Similarly, Crotalaria juncea can be used to improve nutrient patterns in agricultural plants. For instance, soil fertility in Paraiba, Brazil is generally low. To rectify this, animal manure is often used to supply agricultural crops with nutrients.[9] However, researchers in Brazil hypothesized that planting and incorporating Crotalaria juncea with animal manure could enhance the nutrient mineralization pattern for agricultural crops.[9] Field and greenhouse experiments were used to test this hypothesis. After measuring the amounts of Nitrogen, Phosphorus, and Potassium in the soils, it was discovered that Crotalaria juncea along with only half the usual dose of goat manure produced the best results.[9] This is because soils that consisted of this composition avoided immobilization of nitrogen while increasing the levels of phosphorus and potassium within the soil.[9] In other words, Crotalaria juncea was able to improve the overall nutrient mineralization pattern for agricultural crops.

Additionally, other research also observed Crotalaria juncea’s potential in being used as an organic compost. Researchers in Brazil looked into the best composition of organic compost using various combinations of Crotalaria juncea and Napier grass.[10] The objective was to find the mixture between Crotalaria juncea and Napier grass that would yield the highest vegetable seedling production. More specifically, the vegetable seedling production of lettuce, beetroot, and tomatoes was measured by observing the shoot height, fresh mass production in shoots and dry matter, and leaf number.[10] The various compounds that were observed include, 100% Crotalaria juncea, 66% Crotalaria juncea with 33% Napier, 33% Crotalaria juncea with 66% Napier, 100% of Napier, 33% Crotalaria juncea with 66% Napier where 5% of the mass is cattle manure, Crotalaria juncea 33% with 66% Napier which includes 100 liters of 5% dilute Agrobio (biofertilizer), and finally, 100% Napier which also includes 100 liters of 5% dilute Abrobio.[10] The compost with 66% Crotalaria juncea and 33% Napier grass was superior to other combinations since this particular combination yielded the greatest production of lettuce, beet, and tomato seedlings.[10]

Although reported to contain antinutritional factors such as alkaloids, sunn hemp is grown for fodder to feed cattle, mainly in India.[2]


There are several methods that have been shown to be effective as in decontamination and remediation of contaminated soils.[11] A highly applicable method of soil remediation known as phytoremediation has been specifically shown to be effective as when used in soils contaminated with heavy metals. Phytoremediation has been demonstrated to be effective as for correcting Crotalaria juncea found in soils contaminated with herbicides. The method of phytoremediation functions effectively in decontamination and remediation by using microorganisms and plants to remove, transfer, stabilize, or destroy harmful elements.[12] Crotalaria juncea found in soils contaminated with herbicides revealed high phytoremediation capacity. In addition, phytoremediation is effective in removal of copper, which has been identified as a metal strongly present in the soil of Crotalaria juncea.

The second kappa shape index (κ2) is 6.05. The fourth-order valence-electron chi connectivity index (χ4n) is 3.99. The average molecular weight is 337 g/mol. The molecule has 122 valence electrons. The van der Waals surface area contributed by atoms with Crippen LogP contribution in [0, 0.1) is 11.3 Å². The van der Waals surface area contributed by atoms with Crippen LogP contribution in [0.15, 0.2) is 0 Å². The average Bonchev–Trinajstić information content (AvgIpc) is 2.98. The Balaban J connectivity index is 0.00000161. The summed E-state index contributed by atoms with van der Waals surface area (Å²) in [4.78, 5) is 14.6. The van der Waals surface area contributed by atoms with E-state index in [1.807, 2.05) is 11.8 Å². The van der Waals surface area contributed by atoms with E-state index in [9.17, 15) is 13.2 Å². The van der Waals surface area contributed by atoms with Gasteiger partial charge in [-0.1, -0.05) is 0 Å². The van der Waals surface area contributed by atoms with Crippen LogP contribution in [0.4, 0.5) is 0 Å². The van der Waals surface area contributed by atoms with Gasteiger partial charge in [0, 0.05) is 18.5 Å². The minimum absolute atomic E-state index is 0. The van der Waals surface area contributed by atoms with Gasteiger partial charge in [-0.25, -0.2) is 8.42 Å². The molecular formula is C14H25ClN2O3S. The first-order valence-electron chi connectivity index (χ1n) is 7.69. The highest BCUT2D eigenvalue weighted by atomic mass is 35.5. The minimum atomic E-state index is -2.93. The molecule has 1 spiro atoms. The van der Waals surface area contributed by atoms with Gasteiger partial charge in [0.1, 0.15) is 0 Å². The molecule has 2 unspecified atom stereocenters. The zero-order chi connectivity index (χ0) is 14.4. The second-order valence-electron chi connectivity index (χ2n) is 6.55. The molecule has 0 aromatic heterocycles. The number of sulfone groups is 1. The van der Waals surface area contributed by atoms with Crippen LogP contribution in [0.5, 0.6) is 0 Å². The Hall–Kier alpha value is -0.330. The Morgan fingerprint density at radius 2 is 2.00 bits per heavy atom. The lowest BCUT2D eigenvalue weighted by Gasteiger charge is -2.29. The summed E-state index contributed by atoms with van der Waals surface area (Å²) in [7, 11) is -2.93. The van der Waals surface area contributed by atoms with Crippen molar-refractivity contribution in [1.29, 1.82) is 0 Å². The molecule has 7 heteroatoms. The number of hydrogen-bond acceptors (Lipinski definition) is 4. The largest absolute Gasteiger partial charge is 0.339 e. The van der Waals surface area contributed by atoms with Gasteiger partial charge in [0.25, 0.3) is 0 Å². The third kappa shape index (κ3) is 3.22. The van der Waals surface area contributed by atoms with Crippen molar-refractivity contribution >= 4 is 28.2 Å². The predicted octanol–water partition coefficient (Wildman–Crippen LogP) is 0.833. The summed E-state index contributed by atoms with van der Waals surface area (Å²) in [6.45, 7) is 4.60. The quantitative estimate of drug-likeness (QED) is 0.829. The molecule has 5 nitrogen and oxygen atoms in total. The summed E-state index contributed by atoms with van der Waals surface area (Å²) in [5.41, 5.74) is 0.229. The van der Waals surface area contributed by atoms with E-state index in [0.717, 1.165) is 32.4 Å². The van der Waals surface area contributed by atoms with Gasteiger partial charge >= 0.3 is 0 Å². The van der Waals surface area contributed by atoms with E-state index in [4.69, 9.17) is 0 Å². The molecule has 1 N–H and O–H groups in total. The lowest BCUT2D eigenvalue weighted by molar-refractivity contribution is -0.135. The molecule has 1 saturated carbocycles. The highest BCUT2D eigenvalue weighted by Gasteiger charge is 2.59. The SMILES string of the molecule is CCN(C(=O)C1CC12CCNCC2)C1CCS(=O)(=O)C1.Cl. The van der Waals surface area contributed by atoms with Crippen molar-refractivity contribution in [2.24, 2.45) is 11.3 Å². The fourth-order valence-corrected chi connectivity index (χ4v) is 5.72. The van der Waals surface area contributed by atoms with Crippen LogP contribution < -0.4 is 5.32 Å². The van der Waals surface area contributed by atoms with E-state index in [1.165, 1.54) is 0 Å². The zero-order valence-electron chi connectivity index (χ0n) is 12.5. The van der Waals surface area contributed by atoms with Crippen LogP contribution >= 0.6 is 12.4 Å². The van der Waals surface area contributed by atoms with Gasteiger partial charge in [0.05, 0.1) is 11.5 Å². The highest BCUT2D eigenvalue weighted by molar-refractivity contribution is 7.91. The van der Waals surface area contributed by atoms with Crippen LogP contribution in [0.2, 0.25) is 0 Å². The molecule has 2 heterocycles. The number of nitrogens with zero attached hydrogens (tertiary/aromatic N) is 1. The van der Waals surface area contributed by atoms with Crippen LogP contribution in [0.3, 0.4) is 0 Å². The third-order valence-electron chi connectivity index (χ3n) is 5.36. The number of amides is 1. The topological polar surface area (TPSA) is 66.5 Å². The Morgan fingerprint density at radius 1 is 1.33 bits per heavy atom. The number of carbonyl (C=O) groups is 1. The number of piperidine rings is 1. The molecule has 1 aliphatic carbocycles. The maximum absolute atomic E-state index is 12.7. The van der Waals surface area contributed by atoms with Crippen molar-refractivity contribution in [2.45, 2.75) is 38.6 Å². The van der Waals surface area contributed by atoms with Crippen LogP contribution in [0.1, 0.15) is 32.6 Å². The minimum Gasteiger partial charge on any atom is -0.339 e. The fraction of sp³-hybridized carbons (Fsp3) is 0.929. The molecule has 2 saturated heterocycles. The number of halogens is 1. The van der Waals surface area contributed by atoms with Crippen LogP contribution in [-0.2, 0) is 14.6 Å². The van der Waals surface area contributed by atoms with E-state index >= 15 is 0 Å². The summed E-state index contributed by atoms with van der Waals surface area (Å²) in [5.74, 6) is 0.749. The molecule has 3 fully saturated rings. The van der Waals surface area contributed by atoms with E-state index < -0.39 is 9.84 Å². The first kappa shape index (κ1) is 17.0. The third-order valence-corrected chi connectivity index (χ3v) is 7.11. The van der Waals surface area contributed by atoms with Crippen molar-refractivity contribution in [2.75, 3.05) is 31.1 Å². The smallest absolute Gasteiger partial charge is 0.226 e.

Effects of copper

Cultivated soil high in copper levels has proven to be effective in increasing the growth of Crotalaria juncea. However, an excess of copper in plant tissues has demonstrated the potential of affecting both physiological and biochemical processes including photosynthesis.[13] Toxicity resulting from excessive copper has also resulted in altered effects that have been found to affect the cellular and molecular levels of the plant.[14] Excessive copper levels can ultimately result in depletion of necessary nutrients. This nutrient deficiency occurs when the interactions of copper with sulfhydryl groups of enzymes and proteins inhibit enzyme activity or result in changes in the structure or replacement of key elements.[14] The structures of chloroplasts have been affected by the excess of copper, which ultimately resulted in decreased pigmentation levels of Crotalaria juncea.[15] There are, however, studies that have indicated that Crotalaria juncea has a high tolerance to copper concentrations in the soil and root systems which are beneficial traits for phytostabilization programs.[16]

Phosphate and Rhizophagus clarus